‘The Cold War’ is in my hinterland. What’s in yours?
This 1996 film from Czech film-maker Jan Sverak is a wonderful exploration of how a life can change and find meaning in an unexpected way. The director’s father Zdenek plays the central role of Louka, a dedicated bachelor who earns his living as a cellist, or struggles to by playing at funerals; his previous job with an orchestra was lost when he was considered to be politically unreliable. This is Czechoslovakia in the late 80s and, although the Soviet bloc is disintegrating, the regime is still a totalitarian one.
Louka struggles to make a living and agrees to marry a Russian woman for cash. Things go wrong when she uses her new citizenship status to esacpe to the West, leaving her five-year old son behind. The boy is the Kolya of the title.
The story is one of a growing bond between man and boy, despite the language difficulties and the other problems of an inexperienced bachelor trying to look after a young boy. What becomes clear, though, is the sense that both need each other. For Louka, in particular, the change to his life is positive; he finds purpose in the role of parent.
Towards the end of the film, the events of the late 80s in the Eastern bloc affect both man and boy. The ending plays cleverly on the idea of freedom and loss, for both individuals and groups.
The film is never sentimental but it is affecting. It is in my hinterland. What’s in yours?
This 1998 Canadian film tells the lives of people in five countries over four centuries who come into contact with the red violin of the title. The instrument was made in Italy in the seventeenth century. In this segment, the story is told in Italian of the violin maker and his wife and child. We find out why the violin is red, a particularly sad part of the film, before moving on a century to Vienna where we meet a young boy who is a musical prodigy. He is given the violin by the monks of the orphanage where he lives. He has a bright future and his music master sees a great future for them both. Another tragedy strikes, though, and the violin moves on to Oxford in Britain.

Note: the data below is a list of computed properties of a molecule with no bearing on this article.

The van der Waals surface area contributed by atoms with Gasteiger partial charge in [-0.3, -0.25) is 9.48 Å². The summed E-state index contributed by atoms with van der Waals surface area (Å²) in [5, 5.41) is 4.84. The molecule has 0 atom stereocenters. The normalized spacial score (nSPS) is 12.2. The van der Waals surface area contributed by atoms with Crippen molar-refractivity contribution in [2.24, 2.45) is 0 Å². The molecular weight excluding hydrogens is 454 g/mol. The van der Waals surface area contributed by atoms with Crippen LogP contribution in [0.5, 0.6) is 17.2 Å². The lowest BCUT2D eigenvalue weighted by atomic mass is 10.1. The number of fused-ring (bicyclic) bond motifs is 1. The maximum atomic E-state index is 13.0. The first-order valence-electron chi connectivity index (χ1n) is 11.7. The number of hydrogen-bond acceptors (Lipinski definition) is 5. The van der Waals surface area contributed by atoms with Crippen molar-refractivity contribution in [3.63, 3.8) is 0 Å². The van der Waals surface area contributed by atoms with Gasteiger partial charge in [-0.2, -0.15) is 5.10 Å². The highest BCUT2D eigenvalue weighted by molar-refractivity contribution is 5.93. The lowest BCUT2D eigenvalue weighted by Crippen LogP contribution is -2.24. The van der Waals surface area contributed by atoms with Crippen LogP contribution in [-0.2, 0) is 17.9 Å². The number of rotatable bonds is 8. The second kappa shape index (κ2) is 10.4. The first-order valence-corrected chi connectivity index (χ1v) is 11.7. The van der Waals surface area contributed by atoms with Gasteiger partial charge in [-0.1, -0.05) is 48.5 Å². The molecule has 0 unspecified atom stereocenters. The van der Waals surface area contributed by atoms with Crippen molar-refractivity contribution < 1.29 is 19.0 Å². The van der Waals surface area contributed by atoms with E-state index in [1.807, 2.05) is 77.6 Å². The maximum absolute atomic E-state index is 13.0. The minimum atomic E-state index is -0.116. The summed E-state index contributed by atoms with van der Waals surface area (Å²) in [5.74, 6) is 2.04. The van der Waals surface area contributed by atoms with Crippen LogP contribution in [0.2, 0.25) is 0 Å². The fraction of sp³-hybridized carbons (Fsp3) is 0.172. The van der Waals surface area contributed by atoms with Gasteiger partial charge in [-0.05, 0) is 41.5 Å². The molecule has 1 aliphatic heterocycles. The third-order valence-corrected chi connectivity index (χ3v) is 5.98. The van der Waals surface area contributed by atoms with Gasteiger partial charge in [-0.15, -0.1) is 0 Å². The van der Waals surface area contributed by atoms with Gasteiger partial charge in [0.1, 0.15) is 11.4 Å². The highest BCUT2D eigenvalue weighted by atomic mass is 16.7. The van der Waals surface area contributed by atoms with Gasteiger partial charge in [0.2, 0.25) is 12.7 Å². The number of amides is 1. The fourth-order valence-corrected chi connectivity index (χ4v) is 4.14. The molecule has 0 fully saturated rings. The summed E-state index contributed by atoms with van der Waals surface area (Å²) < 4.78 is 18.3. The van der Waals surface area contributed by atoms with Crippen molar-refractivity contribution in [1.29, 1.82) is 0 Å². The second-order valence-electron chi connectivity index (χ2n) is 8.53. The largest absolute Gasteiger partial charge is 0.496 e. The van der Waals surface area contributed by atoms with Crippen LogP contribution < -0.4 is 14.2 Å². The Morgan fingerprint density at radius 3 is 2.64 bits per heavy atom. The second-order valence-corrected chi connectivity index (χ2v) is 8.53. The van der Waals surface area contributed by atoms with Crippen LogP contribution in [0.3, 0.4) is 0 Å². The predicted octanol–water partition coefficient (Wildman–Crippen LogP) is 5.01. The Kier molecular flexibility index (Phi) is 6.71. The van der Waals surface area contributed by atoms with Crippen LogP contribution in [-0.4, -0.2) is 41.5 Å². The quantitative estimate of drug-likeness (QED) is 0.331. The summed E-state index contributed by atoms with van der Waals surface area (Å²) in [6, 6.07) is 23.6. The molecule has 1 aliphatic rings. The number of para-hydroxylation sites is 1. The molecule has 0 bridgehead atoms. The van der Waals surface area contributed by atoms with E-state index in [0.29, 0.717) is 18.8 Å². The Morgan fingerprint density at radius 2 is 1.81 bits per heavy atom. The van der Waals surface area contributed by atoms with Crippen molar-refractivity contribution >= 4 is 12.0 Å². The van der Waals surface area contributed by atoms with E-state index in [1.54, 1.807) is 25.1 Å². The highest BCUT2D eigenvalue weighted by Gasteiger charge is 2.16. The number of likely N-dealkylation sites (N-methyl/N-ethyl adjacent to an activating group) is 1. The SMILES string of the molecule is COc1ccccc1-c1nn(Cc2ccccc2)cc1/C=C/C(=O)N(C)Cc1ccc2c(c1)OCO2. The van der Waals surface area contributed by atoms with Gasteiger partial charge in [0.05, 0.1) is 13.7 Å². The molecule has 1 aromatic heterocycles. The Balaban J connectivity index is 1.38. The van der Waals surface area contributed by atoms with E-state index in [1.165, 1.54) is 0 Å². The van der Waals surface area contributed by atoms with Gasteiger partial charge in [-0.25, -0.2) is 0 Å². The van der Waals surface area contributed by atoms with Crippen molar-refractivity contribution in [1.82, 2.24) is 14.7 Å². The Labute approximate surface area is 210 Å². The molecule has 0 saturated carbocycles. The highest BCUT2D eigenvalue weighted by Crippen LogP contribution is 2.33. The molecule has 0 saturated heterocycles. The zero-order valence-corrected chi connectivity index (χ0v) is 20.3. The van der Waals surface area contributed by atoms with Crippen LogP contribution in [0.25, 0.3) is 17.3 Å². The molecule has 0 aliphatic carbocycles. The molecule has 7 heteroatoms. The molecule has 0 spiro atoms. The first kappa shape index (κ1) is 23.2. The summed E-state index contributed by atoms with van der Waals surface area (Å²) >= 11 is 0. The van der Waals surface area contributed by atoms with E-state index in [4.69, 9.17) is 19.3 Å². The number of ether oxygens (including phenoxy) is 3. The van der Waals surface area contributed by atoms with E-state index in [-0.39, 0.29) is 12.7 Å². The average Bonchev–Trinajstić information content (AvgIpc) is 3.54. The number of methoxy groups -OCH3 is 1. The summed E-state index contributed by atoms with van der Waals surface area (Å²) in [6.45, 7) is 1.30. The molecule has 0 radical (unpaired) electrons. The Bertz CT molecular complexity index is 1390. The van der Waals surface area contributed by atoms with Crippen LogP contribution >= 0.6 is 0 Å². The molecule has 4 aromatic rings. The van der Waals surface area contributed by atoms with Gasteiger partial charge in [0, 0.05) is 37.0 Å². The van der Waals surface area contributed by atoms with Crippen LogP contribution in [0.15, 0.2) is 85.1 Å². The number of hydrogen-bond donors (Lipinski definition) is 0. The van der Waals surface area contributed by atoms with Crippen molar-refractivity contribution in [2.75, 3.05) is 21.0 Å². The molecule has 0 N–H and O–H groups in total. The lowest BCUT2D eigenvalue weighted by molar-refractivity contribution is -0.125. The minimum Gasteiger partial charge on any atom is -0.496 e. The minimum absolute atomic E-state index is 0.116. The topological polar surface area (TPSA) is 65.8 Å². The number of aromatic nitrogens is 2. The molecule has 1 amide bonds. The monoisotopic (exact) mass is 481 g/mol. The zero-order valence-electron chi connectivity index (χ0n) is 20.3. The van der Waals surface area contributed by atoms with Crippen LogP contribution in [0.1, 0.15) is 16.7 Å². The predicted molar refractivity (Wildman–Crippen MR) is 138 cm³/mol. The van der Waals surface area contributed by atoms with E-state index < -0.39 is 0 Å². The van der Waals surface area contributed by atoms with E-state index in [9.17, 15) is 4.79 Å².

From Oxford in the late nineteenth century to Shanghai, China in the grip of the cultural revolution and on to Montreal, Canada in the late 90s, or what would have been the present at the time of the film’s release, we follow the violin as it passes from one owner to another.
What the film does, rather cleverly, is to show the importance of music in the lives of all sorts of people. Over the centuries, the violin becomes more valuable, especially as stories about its provenance emerge. The owners throughout its history see the instrument not as a valuable item in itself but essential because of what they create on it. In the final scenes in the auction house it seems as if this important message has been lost.
Episodic films can be problematic; if one segment is much weaker than the rest, the whole film is affected. In ‘The Red Violin’, though, each part of the story serves the greater narrative. It was directed by Francois Girard with a screenplay by Don McKellar. It is in my hinterland. What’s in yours?